In stepping down last week as a speaker at the Johns Hopkins School of Medicine commencement, Dr. Ben Carson again took on the role of media/culture critic and martyr to "political correctness."
"Someday in the future, it is my hope and prayer that the emphasis on political correctness will decrease and we will start emphasizing rational discussion of differences so we can actually resolve problems and chart a course that is inclusive of everyone," he wrote to Hopkins Medicine Dean and CEO Dr. Paul B. Rothman.
It is similar to what he said in an interview with me on March 29 when he "apologized" for offensive remarks he made on Fox News March 26 about gay marriage.
When asked by Fox News show host Sean Hannity for his views on gay marriage, the 61-year-old neurosurgeon had said, "Marriage is between a man and a woman. No group, be they gays, be they NAMBLA, be they people who believe in bestiality, it doesn't matter what they are. They don't get to change the definition."
Comparing gays to members of the North American Man Boy Love Association and those who engage in bestiality rightfully set off a firestorm of criticism.
His apology in the Sun interview three days later was of the "if I offended anyone" variety. He also offered at that time to step down as a commencement speaker if that's what the med school graduates wanted.
But even as he offered his so-called apology that day, Carson expressed a high-sounding "hope" that "we can get to a level where we can actually have an intelligent discussion without hysteria" on such issues as gay marriage.
If he really wants that and isn't being disingenuous, or let's just say phony, what is he doing on Fox News all the time? There is nothing "rational" about anything connected with its handling of these issues.
Carson is regularly presented in a racial and confrontational context with Hannity and other hosts like Megyn Kelly. They set up their first questions by summoning TV-fake outrage as they allege that African-American conservatives don't have freedom of speech in America.
It's a preposterous position, of course, but Carson took the lollipop each time it was proffered by his new best friends at Fox and gave it a few deep licks to fire up the segment within a cauldron of race, victimization, controversy and culture war divisiveness. Aren't those all the things Fox regularly accuses President Obama of doing to gain and maintain power?
Has Carson paid any attention to the way Fox News and Hannity have presented and discussed him on an almost nightly basis since he lectured President Obama on how to the run the country at the National Prayer Breakfast in February?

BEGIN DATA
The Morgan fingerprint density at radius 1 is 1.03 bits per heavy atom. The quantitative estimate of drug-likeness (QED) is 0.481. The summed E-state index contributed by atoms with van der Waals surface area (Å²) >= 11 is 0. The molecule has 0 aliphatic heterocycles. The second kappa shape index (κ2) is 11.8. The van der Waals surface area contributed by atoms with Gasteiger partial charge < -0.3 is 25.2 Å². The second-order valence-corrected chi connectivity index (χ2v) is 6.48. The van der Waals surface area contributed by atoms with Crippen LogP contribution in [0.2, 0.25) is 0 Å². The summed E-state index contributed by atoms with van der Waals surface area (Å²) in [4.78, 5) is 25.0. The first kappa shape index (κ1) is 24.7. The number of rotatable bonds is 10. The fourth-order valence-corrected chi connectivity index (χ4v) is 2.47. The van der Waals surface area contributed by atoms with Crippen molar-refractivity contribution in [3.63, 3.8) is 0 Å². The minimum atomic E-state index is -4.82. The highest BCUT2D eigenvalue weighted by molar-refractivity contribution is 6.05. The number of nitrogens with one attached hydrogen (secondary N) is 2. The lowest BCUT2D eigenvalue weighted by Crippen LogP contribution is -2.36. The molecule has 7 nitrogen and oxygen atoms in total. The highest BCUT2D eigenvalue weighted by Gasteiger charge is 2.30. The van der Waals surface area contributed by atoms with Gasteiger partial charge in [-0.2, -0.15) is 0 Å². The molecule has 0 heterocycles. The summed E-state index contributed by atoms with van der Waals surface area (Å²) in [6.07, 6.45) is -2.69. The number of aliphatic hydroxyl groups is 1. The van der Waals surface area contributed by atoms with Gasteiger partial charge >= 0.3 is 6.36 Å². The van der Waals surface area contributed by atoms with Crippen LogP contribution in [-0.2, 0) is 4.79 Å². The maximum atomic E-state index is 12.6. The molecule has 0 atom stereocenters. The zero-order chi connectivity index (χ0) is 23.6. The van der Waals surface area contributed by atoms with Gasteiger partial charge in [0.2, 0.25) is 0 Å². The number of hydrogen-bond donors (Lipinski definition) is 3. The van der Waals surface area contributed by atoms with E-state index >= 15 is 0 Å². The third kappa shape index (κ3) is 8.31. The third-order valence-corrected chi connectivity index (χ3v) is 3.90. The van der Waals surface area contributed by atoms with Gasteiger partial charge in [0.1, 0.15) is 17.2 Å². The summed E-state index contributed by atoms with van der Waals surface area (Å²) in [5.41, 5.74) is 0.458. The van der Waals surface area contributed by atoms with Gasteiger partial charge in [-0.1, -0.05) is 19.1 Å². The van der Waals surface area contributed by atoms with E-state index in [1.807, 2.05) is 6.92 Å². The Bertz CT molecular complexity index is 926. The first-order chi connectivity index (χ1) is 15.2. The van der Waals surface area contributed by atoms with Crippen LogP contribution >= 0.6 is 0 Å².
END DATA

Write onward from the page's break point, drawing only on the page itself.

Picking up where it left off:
Did he, for example, see the Hannity show on April 1 which featured Niger Innis, Leo Terrell and Hannity all yelling at each other about Carson's comments on gay marriage? Hannity called for the two guests' microphones to be cut off. It defined cable TV news as the "hysteria" Carson said he so deplores.
I think I know why Ben Carson is on Fox News so much: He's hoping to go to work for Roger Ailes and Rupert Murdoch as the new Sarah Palin, now that the former governor of Alaska has become media and political road kill and Fox has no further use for her. When she held the job, it was reportedly worth about $1 million a year and her own remote studio up in moose country.
In response to a direct question from me as to whether he is in discussions with Fox News, where he has been regularly featured since his appearance at the National Prayer Breakfast, Carson said, "I would simply say that there is more than one station that has asked if I would have any interest, and I am in the process of considering these things."
I wonder if all the analysts who say no one knows what Carson is going to do after retires from Hopkins read that interview on March 29. In case you didn't, here's a link.
You might think Carson's credibility on social, cultural and political matters couldn't get much lower than it is right now. But you wait to see how bad he will look if he goes to work for Fox when he retires from Hopkins in June. I don't care how much they pay, it won't start to replace what Fox has already cost him in terms of the prestige and reputation he gained during his career at Hopkins.